At the eleventh hour Pure Nintendo received a press disc of Rodea the Sky Solider for the original Wii. I’m very grateful to NIS America. Any fear of Rodea burnout vanished once I started playing the game as Yuji Naka envisioned. This version is the real deal in more ways than one.
It’s amazing what a world of difference Wiimote control makes. The high learning curve is gone, replaced by intuitive controls that are far less frustrating. The camera benefits also, as it was clearly designed with this setup in mind. While not unerring, it now follows the action well, even able to present the flying from more cinematic angels. Overall the flying is less restrictive, and more enjoyable as a result.
This change means the balance has now shifted, favoring flight attacks over gun combat. In fact guns are now limited, the correct choice given how much better the flying is here. This does impact the on foot exploration though, which isn’t as fun in this version. The tiny Wiimote d-pad isn’t ideal, but you’ll be spending most of your time in the sky anyway. When combat does occur, I found the targeting system improved.
Another positive change is the emphasis on color. These screens (from a couple sites covering the Japanese launch last spring) definitely don’t do justice to how much more bright and colorful this Wii version is. While some technical edges are with the Wii U port, the artistic style of this Wii version is significant.
There are original gameplay additions as well. Doors now lead to puzzle type rooms, much preferred to simplistic on-rail flights. New obstacles are present too; large sky webs will now bounce Rodea backwards if he strikes them. Additionally a racing mini game, for up to 4 players, brings a touch of competitive multiplayer Things like these (and more) were pleasant surprises for me, keeping the now largely familiar settings fresh.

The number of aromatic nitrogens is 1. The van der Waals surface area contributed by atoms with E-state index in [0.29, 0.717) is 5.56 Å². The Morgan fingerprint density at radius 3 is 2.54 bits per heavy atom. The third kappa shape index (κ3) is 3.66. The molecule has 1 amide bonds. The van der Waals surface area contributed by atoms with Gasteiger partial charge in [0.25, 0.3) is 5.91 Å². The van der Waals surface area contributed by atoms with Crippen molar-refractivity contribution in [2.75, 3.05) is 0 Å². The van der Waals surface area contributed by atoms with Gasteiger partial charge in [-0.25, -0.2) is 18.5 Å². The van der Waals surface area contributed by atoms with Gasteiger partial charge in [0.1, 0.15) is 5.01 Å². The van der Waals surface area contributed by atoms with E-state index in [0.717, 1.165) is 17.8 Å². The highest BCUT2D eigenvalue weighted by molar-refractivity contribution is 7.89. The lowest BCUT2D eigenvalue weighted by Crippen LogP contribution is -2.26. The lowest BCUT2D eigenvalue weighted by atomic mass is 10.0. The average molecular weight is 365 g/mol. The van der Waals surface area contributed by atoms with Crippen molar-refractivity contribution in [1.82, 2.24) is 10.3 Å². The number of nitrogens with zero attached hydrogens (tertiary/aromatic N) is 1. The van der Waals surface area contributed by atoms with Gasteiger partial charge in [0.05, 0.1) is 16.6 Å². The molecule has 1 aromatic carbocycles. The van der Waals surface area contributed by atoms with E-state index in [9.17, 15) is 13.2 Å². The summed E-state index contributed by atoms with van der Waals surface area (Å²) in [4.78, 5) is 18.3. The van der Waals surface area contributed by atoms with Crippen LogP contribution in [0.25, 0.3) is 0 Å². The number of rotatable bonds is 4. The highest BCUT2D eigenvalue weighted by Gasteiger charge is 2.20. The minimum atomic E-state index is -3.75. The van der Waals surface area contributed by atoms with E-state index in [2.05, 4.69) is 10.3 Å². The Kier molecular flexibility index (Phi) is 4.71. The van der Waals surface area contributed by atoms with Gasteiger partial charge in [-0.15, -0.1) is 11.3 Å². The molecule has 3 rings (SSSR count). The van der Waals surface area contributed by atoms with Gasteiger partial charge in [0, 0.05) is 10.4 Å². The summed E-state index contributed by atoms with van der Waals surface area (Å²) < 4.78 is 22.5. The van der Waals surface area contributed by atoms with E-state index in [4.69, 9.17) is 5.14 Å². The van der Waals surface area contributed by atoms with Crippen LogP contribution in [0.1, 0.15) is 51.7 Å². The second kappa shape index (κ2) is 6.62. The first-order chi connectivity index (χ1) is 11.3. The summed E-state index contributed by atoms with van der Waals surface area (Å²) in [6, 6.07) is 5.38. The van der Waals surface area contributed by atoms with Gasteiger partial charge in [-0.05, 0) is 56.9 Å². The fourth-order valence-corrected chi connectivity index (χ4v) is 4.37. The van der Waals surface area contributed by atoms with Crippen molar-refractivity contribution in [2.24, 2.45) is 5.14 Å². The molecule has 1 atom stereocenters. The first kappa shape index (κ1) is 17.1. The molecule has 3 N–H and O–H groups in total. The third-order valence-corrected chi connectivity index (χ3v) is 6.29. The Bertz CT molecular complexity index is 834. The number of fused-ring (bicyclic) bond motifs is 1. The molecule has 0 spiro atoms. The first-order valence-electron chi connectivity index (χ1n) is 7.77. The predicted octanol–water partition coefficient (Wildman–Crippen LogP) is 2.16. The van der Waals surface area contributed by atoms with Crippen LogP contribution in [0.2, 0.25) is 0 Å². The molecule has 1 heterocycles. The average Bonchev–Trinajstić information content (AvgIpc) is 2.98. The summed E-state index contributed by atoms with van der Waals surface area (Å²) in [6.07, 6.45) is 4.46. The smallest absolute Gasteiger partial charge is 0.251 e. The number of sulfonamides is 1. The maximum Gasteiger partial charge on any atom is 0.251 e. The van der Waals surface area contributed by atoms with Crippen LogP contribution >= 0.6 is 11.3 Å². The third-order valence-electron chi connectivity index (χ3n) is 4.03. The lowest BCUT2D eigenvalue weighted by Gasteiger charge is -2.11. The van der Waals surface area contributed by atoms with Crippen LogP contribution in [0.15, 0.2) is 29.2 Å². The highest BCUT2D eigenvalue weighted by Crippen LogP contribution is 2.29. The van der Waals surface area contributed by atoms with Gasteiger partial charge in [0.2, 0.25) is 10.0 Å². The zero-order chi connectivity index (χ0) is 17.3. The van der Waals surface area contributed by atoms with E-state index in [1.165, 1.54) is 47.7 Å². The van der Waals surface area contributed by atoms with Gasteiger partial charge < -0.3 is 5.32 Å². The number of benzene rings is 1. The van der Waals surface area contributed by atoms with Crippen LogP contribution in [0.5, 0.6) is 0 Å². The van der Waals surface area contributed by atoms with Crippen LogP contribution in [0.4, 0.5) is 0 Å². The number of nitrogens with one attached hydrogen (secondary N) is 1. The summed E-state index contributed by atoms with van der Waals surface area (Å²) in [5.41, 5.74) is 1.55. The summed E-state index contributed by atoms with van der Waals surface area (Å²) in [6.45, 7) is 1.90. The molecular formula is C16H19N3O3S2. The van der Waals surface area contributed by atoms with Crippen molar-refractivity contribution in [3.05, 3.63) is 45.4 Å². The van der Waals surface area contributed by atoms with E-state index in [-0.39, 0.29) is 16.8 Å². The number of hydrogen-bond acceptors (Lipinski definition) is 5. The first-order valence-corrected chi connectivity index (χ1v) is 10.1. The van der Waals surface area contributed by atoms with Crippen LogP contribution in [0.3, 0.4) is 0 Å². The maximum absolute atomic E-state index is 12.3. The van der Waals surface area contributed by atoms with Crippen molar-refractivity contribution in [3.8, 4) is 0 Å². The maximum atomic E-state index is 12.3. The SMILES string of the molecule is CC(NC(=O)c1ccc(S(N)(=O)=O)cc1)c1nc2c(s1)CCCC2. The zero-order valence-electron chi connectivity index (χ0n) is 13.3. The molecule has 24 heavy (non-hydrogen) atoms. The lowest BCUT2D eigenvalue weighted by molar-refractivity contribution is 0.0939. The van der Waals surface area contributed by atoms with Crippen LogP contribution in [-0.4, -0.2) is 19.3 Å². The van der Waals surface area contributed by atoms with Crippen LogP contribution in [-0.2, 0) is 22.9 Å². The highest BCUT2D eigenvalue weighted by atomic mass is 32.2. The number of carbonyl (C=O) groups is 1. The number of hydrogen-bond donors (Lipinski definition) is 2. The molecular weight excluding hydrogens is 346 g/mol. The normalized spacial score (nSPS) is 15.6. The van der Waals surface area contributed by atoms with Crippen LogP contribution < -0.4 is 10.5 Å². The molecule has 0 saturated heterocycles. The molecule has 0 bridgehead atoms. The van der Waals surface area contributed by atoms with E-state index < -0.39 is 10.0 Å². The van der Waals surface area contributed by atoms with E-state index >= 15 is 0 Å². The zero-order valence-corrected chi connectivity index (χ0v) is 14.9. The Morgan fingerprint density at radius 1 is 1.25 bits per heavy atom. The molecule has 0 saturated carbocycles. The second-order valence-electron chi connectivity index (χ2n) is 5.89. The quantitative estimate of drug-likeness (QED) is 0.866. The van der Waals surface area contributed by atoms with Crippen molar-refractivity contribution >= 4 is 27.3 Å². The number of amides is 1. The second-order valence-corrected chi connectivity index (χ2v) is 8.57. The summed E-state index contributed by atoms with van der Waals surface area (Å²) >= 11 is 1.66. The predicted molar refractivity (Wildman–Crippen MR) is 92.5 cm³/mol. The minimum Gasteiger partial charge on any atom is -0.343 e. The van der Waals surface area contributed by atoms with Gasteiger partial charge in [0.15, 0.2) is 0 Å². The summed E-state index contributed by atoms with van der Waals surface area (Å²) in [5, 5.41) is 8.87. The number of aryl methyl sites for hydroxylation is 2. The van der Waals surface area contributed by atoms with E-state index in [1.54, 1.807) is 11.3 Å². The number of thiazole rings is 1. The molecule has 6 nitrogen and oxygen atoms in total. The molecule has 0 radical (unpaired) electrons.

Having said all this, Propes version does fall short in a few (admittedly minor) ways. It has no upgrade system for one. While this does mean less backtracking for needed parts, I admit to missing that feature. There’s also no audio options present. This hurts the voice acting, now overpowered by the music. Yes the music is better – and the game is subtitled – but options should’ve been included. Lastly, the grading system is far tougher here. Yet with easier bosses, the overall challenge seem slightly unbalanced.
Had this game launched in 2011, I could easily see it being looked back upon as one of the Wii’s finest releases. Even years later it has still proved refreshingly fun ‘soaring through the skies’. Yuji Naka has a winner here. Now we can only hope for a Rodea the Sky Soldier sequel.
Review: Rodea the Sky Soldier (Wii)
Had this game launched in 2011, I could easily see it being looked back upon as one of the Wii’s finest releases.